When you’re self-employed, you’re periodically responsible to pay for a little thing called estimated taxes. There’s a lot of ground to cover, so we’ve decided to make this into a three-part series. Part One? A general overview of estimated taxes.
We’ve touched a lot on taxes here on the blog — it makes sense, we’re CPAs at heart and so taxes are a big part of our day-to-day lives. You can find more information about the seven different types of taxes that you should know about, and we have two different articles about taxes when you’re self-employed which you can read here and here.
If you’re an employee somewhere, you’ve likely never heard about estimated taxes. And, unless you plan to start your own business one day, you’ll likely never have to worry about them. But, one of the reasons why we wanted to share this important information is that many self-employed people and solopreneurs have never heard of estimated taxes either. If you find yourself in that boat, read on.
A quick recap on the different types of taxes
Quiz time: do you remember the most important types of taxes? If you don’t, here they are:
- IRS Federal Income Taxes
- State Taxes
- Corporate Taxes (LLCs and incorporations)
- Payroll taxes aka self-employment or FICA tax
- Sales tax and local city or municipal taxes
Remember: everyone is required to pay IRS taxes, even if you’re self-employed. This money typically goes towards maintaining infrastructure, social programs, and emergency disaster relief programs.
State taxes will (of course) vary from state to state. However, most include sales tax, state income tax, fuel tax, and property tax. There are a few lucky states out there that don’t have an income tax. You can find a list here. Sales tax and local city and municipal taxes also change from place to place.
As you can imagine, corporate taxes are required for LLCs and incorporations. And, if you have employees, you’ll be required to pay payroll taxes too. You’ll also have to pay it when you’re self-employed — in fact, it’s included in the self-employment tax (we talk a lot about it in the linked articles in the intro if you’re interested).
Now that we’ve covered the basics, let’s move on to estimated tax.
What are estimated taxes?
According to the IRS official website, estimated tax is “the method used to pay tax on income that is not subject to withholding. This income includes earnings from self-employment, interest, dividends, rents, and alimony. Taxpayers who do not choose to have taxes withheld from other taxable income should also make estimated tax payments.”
In other words, estimated taxes must be paid as you earn income throughout the year. Again, if you’re an employee you typically don’t have to worry about it. Taxes are automatically withdrawn from your paycheck so that you only really need to think about it once a year, during tax season.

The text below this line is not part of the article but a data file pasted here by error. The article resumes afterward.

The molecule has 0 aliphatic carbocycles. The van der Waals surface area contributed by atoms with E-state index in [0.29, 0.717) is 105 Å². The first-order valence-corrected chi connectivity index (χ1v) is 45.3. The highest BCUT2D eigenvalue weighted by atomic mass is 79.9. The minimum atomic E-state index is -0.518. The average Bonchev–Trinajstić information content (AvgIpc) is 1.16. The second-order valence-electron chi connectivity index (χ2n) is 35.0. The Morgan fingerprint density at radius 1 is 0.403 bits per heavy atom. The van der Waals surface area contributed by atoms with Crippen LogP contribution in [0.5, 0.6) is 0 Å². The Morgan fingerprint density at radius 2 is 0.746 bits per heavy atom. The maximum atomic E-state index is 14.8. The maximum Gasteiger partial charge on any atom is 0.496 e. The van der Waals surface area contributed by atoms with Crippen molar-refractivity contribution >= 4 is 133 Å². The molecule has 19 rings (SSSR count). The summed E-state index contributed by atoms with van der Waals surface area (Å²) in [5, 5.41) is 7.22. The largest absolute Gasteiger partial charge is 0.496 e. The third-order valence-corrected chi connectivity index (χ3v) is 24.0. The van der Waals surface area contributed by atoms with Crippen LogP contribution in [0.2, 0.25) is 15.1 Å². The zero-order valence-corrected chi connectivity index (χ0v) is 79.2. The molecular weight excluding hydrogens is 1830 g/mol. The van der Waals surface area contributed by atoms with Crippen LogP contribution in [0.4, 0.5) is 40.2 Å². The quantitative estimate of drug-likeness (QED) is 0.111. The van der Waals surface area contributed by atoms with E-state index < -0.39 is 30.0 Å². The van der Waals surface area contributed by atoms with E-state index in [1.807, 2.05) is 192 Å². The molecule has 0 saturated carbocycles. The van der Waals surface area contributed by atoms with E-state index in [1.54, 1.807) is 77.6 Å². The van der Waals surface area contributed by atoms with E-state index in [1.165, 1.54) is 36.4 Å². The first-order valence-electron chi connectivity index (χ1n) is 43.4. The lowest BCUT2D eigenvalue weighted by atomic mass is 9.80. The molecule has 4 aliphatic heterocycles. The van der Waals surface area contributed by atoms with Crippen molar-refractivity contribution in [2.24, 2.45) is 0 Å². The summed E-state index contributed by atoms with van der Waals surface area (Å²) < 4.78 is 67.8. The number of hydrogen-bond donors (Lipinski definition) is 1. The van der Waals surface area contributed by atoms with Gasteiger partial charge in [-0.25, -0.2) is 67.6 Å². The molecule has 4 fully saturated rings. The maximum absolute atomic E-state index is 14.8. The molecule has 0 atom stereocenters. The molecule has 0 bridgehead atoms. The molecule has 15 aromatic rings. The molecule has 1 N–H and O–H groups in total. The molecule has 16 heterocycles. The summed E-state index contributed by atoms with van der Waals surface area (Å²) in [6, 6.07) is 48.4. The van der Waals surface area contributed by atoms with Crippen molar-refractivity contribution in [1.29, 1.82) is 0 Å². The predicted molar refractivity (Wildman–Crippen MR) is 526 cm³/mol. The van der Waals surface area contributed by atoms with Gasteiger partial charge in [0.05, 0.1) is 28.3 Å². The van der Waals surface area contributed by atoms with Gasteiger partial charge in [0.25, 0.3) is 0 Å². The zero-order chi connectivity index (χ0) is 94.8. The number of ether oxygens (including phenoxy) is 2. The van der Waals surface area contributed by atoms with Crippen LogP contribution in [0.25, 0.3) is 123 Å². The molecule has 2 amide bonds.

If you’re self-employed or receive things like dividends, alimony, or capital gains, you are responsible for identifying and tracking these incomes. You will generally need to make estimated tax payments on them so the IRS doesn’t have to wait a month or a year to collect the taxes owed. If you’re a solopreneur, in particular, estimated tax includes income tax and self-employment tax.
How are estimated taxes calculated?
Estimated taxes are calculated on December 31st of the given year and are based on the taxable income, credits, and the like on your 1040 or corporate tax returns. While even a CPA might not be able to perfectly identify your eventual tax burden, the IRS is looking for you to pay at least 90% of the tax you will owe for the year by the last payment date (Jan 15th as described below).
Interest is applied from December 31st to April 15th of the next given year — sometimes 12/31 to 3/15 for some corporate returns.
In some cases, additional penalties are applied if not enough estimated taxes were made. It may even be the case that if the taxes aren’t paid congruently within each of the 4 periods listed below, you may have pro-rated interest or penalties applied.
If you’ve been paying attention, you’ll notice that you may have three different areas in which you need to pay: corporate, state, and federal. And, if you live in New York City, for example, you also need to pay local city taxes. Lastly, (again, depending on the state you live in and the nature of your business) you may also have to pay sales taxes. That’s five sets of estimated taxes to pay separately!
When are estimated taxes due?
Estimated taxes for personal and corporate taxes are due:
- April 15
- June 15
- September 15
- January 15 (the following year)
If the due date falls on a weekend or holiday, the payment is due the next business day. If you look closely, you can see that your payments are due from the beginning of the year at 3,2,3, and 4-month intervals.
At this point, you should understand what estimated taxes are, how they’re calculated, and when you’re required to pay them. In Part Two of this series, we’ll cover planning and strategies for paying them. Stay tuned!